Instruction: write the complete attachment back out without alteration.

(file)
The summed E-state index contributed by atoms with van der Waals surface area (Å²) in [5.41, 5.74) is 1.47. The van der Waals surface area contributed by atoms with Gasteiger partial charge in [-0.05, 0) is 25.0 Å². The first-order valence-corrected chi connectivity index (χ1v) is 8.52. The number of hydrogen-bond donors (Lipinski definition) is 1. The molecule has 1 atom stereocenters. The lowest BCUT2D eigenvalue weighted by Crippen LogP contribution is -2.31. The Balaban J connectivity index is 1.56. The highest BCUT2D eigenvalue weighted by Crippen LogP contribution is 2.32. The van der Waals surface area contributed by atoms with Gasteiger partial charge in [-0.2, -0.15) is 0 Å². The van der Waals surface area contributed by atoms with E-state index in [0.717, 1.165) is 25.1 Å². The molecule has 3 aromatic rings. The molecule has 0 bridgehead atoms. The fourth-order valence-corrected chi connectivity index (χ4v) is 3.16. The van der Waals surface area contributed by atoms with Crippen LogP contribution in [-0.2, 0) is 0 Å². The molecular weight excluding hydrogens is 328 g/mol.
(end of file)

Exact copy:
The summed E-state index contributed by atoms with van der Waals surface area (Å²) in [5.41, 5.74) is 1.47. The van der Waals surface area contributed by atoms with Gasteiger partial charge in [-0.05, 0) is 25.0 Å². The first-order valence-corrected chi connectivity index (χ1v) is 8.52. The number of hydrogen-bond donors (Lipinski definition) is 1. The molecule has 1 atom stereocenters. The lowest BCUT2D eigenvalue weighted by Crippen LogP contribution is -2.31. The Balaban J connectivity index is 1.56. The highest BCUT2D eigenvalue weighted by Crippen LogP contribution is 2.32. The van der Waals surface area contributed by atoms with Gasteiger partial charge in [-0.2, -0.15) is 0 Å². The van der Waals surface area contributed by atoms with E-state index in [0.717, 1.165) is 25.1 Å². The molecule has 3 aromatic rings. The molecule has 0 bridgehead atoms. The fourth-order valence-corrected chi connectivity index (χ4v) is 3.16. The van der Waals surface area contributed by atoms with Crippen LogP contribution in [-0.2, 0) is 0 Å². The molecular weight excluding hydrogens is 328 g/mol.